There is a high likelihood that the tensions which have been exhibited all week, including yesterday when more than a handful of Coalition MPs were booted for an hour under Standing Order 94a will continue today. This would likely see a comparative number of MPs booted, again heavily expected to be from the Coalition side.
A motion to suspend Standing Orders is also a high possibility, likely in relation to the Fair Work Australia investigation into the HSU and Craig Thomson, a focus of Opposition questions for some time now.
All will be revealed and debated with nothing held back from 2pm AEDT
A new Speaker is in the chair and by Thursday will have completed three weeks in the big chair of the House of Representatives this coming Thursday. This Speaker, Peter Slipper has brought in some small, but welcome changes, shorter questions and shorter answers, the scope for more supplementary questions and a shorter Question Time for those whose health is at risk from too much exposure to the stressful event which takes up just over an hour of the political day. However, Ministers still struggle to be “directly relevant” to any question, even Dorothy Dixer’s involve a major focus on the Opposition. The motion to suspend Standing Orders to censure has also become a bit of a joke, being used too often and knowingly to no avail.
The parliamentary reforms of the Slipper Speakership add to those agreed to between the Gillard Government, the Opposition and the rural Independent MPs. They were an improvement on business as usual, seeing questions limited to 45 seconds and answers to 4 minutes, rather than being unlimited as they were prior to this minority government.
Questions under the new Speaker are limited to 30 seconds, a fifteen second drop on the previous agreement and answers to 3 minutes, a further one minute drop on the original reforms, but still the bullshit that turns people off continues.
The new Speaker has done a fair job of attempting to bring Ministers into line, to try and at least get them in the same postcode of “direct relevance” to the question, short of jumping out of the chair and strangling offenders. Many Ministers continue to be in defiance of these rules and today the Prime Minister was sat down for being irrelevant to the question asked, a very positive development indeed.
Answers also continue to be full of vitriolic rubbish attacking Coalition policy more than outlining why their policy is the preferred option, maybe because they aren’t so confident of directly defending their own.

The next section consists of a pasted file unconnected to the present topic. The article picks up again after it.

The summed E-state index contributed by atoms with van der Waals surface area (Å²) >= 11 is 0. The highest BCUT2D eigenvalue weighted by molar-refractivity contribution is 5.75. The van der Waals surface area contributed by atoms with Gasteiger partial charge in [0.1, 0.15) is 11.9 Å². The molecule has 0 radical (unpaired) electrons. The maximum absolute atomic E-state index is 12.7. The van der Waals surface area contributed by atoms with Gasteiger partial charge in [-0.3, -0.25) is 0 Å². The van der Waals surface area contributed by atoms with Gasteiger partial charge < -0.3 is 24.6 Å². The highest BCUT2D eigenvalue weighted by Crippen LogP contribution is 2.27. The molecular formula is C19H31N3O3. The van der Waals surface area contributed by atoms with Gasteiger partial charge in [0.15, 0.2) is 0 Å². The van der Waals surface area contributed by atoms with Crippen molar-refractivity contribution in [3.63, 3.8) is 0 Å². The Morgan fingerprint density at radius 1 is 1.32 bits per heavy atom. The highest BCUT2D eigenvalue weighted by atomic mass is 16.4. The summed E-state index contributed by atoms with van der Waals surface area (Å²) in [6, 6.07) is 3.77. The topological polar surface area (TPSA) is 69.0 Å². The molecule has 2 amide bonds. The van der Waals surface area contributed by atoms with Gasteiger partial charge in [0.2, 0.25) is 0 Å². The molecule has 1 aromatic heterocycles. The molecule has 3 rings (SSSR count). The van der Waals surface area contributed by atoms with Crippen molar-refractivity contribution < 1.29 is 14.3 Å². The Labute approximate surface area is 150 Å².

Wayne Swan is one of the main offenders, reprimanded for making the same old, unoriginal and flat “jokes” about the Coalition economic team being the “three stooges”. Perhaps if he quit with the nonsense, people would not have been advocating today for his removal from the Treasury portfolio because of an inability to sell the economic message of the government.
The sad but true fact is that people would probably have the time of day for Question Time if the stupidity was dispensed with and the government focused on selling their policies, sans hyperbole and without so much name-calling and stuff that primary school kids would be envious of. Along with that goes the shouting across the chamber during answers of contention , though that has been a fixture for as long as the parliament has existed and would always occur to some extent.
But that is not all that is grating and making Question Time become redundant and in the interest of fairness, the suspension of standing orders to debate why a censure motion is essential, is becoming a too regular occurrence.
It is not becoming ridiculous because the Abbott led Opposition are using it to try and highlight the failures of this government and the discord and disunity that has been rife since mid 2010.
The censure motion is becoming ridiculous because of the amount of times it is being used to pursue the ALP Government, who are admittedly failing badly at being relevant at most times and making Question Time an almost redundant farce.
There is one real reason why it is a pointless exercise and that is because two of the rural Independents, Rob Oakeshott and Tony Windsor are so wedded to this Labor Government, along with the Greens MP Adam Bandt, that it would probably take a Government MP committing murder before they were willing to consider supporting the need for a censure motion. Unlikely…
S0 can we please dispense with all the rubbish in Canberra, our health has suffered enough as mere observers of the Canberra zoo. I would like to be able to increase my “Bio-Age” again. My government must be held to account in the strictest of ways, with the Speaker continuing to be strong and building on that. Ministers and their counterparts must also take it upon themselves to dispense with some of the theatrics, thinking less about getting on the news for 15 seconds and more about trying to develop and sell good policy and while I understand the merits of suspension motions, let’s cool it on this.